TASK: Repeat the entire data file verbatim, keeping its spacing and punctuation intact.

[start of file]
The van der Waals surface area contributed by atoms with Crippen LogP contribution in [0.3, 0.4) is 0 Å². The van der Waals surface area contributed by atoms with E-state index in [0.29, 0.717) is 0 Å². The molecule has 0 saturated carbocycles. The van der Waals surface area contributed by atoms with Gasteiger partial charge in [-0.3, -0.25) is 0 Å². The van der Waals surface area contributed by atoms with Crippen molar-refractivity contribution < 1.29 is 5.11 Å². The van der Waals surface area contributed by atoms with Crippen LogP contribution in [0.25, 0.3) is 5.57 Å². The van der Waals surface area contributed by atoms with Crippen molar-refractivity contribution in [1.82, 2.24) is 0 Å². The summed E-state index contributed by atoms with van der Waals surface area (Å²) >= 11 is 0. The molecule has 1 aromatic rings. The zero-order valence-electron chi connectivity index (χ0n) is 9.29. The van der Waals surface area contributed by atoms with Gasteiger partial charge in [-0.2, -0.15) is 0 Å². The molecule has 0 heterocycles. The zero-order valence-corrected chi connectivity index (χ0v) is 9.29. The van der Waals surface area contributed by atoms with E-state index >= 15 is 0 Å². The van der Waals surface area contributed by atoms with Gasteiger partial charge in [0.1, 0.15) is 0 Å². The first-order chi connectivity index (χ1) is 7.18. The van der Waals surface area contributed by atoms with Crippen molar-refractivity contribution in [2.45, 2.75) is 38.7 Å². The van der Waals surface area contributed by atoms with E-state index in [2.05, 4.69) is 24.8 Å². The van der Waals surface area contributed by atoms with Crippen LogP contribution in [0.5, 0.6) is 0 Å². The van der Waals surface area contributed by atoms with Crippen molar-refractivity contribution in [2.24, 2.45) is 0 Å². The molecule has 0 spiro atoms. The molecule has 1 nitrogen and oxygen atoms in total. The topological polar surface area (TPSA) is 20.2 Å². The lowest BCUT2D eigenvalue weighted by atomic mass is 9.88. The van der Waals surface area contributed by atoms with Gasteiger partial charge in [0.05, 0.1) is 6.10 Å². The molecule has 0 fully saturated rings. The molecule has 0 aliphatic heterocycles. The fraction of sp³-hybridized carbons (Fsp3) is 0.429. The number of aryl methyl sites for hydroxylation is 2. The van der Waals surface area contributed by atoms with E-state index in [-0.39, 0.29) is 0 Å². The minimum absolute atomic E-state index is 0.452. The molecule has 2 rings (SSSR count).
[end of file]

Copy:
The van der Waals surface area contributed by atoms with Crippen LogP contribution in [0.3, 0.4) is 0 Å². The van der Waals surface area contributed by atoms with E-state index in [0.29, 0.717) is 0 Å². The molecule has 0 saturated carbocycles. The van der Waals surface area contributed by atoms with Gasteiger partial charge in [-0.3, -0.25) is 0 Å². The van der Waals surface area contributed by atoms with Crippen molar-refractivity contribution < 1.29 is 5.11 Å². The van der Waals surface area contributed by atoms with Crippen LogP contribution in [0.25, 0.3) is 5.57 Å². The van der Waals surface area contributed by atoms with Crippen molar-refractivity contribution in [1.82, 2.24) is 0 Å². The summed E-state index contributed by atoms with van der Waals surface area (Å²) >= 11 is 0. The molecule has 1 aromatic rings. The zero-order valence-electron chi connectivity index (χ0n) is 9.29. The van der Waals surface area contributed by atoms with Gasteiger partial charge in [-0.2, -0.15) is 0 Å². The molecule has 0 heterocycles. The zero-order valence-corrected chi connectivity index (χ0v) is 9.29. The van der Waals surface area contributed by atoms with E-state index >= 15 is 0 Å². The van der Waals surface area contributed by atoms with Gasteiger partial charge in [0.1, 0.15) is 0 Å². The first-order chi connectivity index (χ1) is 7.18. The van der Waals surface area contributed by atoms with Crippen molar-refractivity contribution in [2.45, 2.75) is 38.7 Å². The van der Waals surface area contributed by atoms with E-state index in [2.05, 4.69) is 24.8 Å². The van der Waals surface area contributed by atoms with Crippen LogP contribution in [0.5, 0.6) is 0 Å². The van der Waals surface area contributed by atoms with Crippen molar-refractivity contribution in [2.24, 2.45) is 0 Å². The molecule has 0 spiro atoms. The molecule has 1 nitrogen and oxygen atoms in total. The topological polar surface area (TPSA) is 20.2 Å². The lowest BCUT2D eigenvalue weighted by atomic mass is 9.88. The van der Waals surface area contributed by atoms with Gasteiger partial charge in [0.05, 0.1) is 6.10 Å². The molecule has 0 fully saturated rings. The molecule has 0 aliphatic heterocycles. The fraction of sp³-hybridized carbons (Fsp3) is 0.429. The number of aryl methyl sites for hydroxylation is 2. The van der Waals surface area contributed by atoms with E-state index in [-0.39, 0.29) is 0 Å². The minimum absolute atomic E-state index is 0.452. The molecule has 2 rings (SSSR count).